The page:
During the crossover Sins of Youth, Bart was turned into an adult. The only real change to his costume was that the mask was now a full cowl, covering his head. This tells us that Bart is grown up, but it seems weird that nothing else about the costume has changed. Now the costume just seems “off” somehow.
Soon after joining the newly formed Teen Titans in 2003, Bart decided to get a bit more serious and adopted this new costume. This greatly resembles the Sins of Youth look that Wally briefly sported. But now we’ve added a red border to the chest symbol and the trousers are now cut to emulate a lightning design as well, similar to Wally’s later Flash costumes. The gloves are also now cut to have a lightning shape to them.
The one thing I don’t like about this is the shape of the boot. They look a bit too garish and too cumbersome for a speedster. And the fact that they look so thick and heavy seems anti-thetical to a character who’s swift on his feet. I don’t mind the Flashes wearing footwear with serious treads for all their running, but these look like ski boots.
During the mini-series The Flash: Rebirth, Bart wore boots that were a classic, streamlined style. This now is a great suit. But the changes didn’t stop there.
In the crossover Blackest Night, Bart was corrupted by a Black Lantern ring and went a little evil. There’s not much to say about this outfit. It’s the standard Black Lantern design just tweaked a bit with a Kid Flash mask. But when Bart was freed from the control of the Black Lantern ring, his Kid Flash costume had strangely altered yet again.
Bart’s new take on things was replaced by the classic Kid Flash costume, though the boots were now larger and had an angular cut to them. This suit still works and is fine on a retro level, though my preference is still the one he wore right before this. I liked the white circle behind the chest symbol and the lightning-shaped belt. But hey, that’s just me.
Strangely, when Bart has appeared in other comics post-Blackest Night, he’s back in his Rebirth costume. Maybe he changed back. Maybe DC needs to let their artists know what’s happening in other books. Don’t know.
IRIS “IREY” WEST – THE NEXT GENERATION
Wally had two kids, Jai and Iris (called “Irey” to distinguish her from Wally’s aunt Iris Allen). When they used their powers to fight evil and have adventures, the two wore jumpsuits that weren’t very Flash-like beyond having a lightning bolt belt and had kind of a boring color scheme (orange and white, yellow and white).
The kids also had a hard time dealing with how their bodies were seemingly rejecting their abilities. At one point, Irey rapidly aged and wound up with this Flash-like outfit. The design isn’t bad, but yellow on top of a different shade of yellow is fairly boring to me.
Later on, the erratic powers were apparently fixed. Jai lost his connection to the Speed Force, whereas Irey’s abilities stabilized. During The Flash: Rebirth, little Irey West also got a new costume along with Bart. Since she enjoyed acting on her own and rushing into things, she decided to label herself as the new Impulse.
And holy crap, is she adorable or what? Just look at her! With those little lightning barrettes? So cute! And the new golden border going down the shirt’s lightning is a nice touch. A red lightning bolt bordered by red always seemed unnecessary to me.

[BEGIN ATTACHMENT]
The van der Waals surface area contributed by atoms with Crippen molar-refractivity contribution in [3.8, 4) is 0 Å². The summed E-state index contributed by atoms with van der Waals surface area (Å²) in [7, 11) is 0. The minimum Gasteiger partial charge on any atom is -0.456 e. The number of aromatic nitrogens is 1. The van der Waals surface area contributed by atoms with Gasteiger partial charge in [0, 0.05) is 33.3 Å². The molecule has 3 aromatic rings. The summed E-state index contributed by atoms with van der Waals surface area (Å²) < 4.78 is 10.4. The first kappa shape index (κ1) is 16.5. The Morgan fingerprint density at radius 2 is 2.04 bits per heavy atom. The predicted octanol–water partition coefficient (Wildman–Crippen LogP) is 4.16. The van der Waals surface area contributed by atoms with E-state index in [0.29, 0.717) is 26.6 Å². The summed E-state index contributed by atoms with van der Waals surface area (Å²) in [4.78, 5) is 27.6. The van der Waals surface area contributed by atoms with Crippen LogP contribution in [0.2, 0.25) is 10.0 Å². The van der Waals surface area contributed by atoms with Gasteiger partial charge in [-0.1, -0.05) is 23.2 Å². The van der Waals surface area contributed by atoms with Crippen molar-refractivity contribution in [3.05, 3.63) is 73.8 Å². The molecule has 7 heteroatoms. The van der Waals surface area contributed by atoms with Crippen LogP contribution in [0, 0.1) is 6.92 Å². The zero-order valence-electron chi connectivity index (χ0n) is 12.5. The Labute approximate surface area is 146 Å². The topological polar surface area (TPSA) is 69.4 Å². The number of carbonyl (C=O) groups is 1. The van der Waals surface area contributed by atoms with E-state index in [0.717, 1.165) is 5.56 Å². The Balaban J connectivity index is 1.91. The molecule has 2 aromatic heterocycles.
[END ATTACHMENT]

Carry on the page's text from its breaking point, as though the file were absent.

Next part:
AN IRIS OF ANOTHER WORLD
Although I have a Kingdom Come piece in the works, it’s going to focus only on the major players in that famous mini-series/reality. So why don’t we take this opportunity to look at one of its minor characters who wound up becoming fairly popular? Despite having no dialogue or major role in the Kingdom Come mini-series, this version of Iris West created by Mark Waid and Alex Ross became popular enough to appear in various other DC comics over the years, more so than the KC version of her father, so it’d be wrong to ignore her. And since her introduction was published while Bart Allen was still Impulse, she was, for a while, the second Kid Flash.
This girl has a really interesting look. On first glance, yeah it’s got elements of the basic Kid Flash look. The exposed hair, the classic colors. But if you look at it, this red-head version of Iris has also taken a few elements from Jay Garrick. The lightning bolts down the thighs, the chest symbol leading down to connect to the waist, the cute little boots.
The jacket is another thing to notice. It gives her a sort of off-the-rack appeal like Jay. But the fact that it has a decorative red hemline keeps it in the context of “costume” rather than something she just threw on over a costume. She’s not as sleek as her father was in his uniform, but she does look rather good.
Hey, that’s it! We’re done with Part 2. Come back Friday for Part 3 and we’ll talk about Reverse-Flashes, Rival Flashes, Black Flashes, oh my! Until next time, folks, this is Alan Kistler, Agent of S.T.Y.L.E., signing off!
Alan Kistler writes the comic book history/fashion column Agent of S.T.Y.L.E. He is an actor and freelance writer living in New York who has been recognized by Warner Bros. Films and major media/news outlets as a comic book historian. He is also the creator/host of the web-show “Crazy Sexy Geeks: The Series.” He knows entirely too much about the history of comics, Star Trek, Doctor Who, time travel, and vampires that don’t sparkle.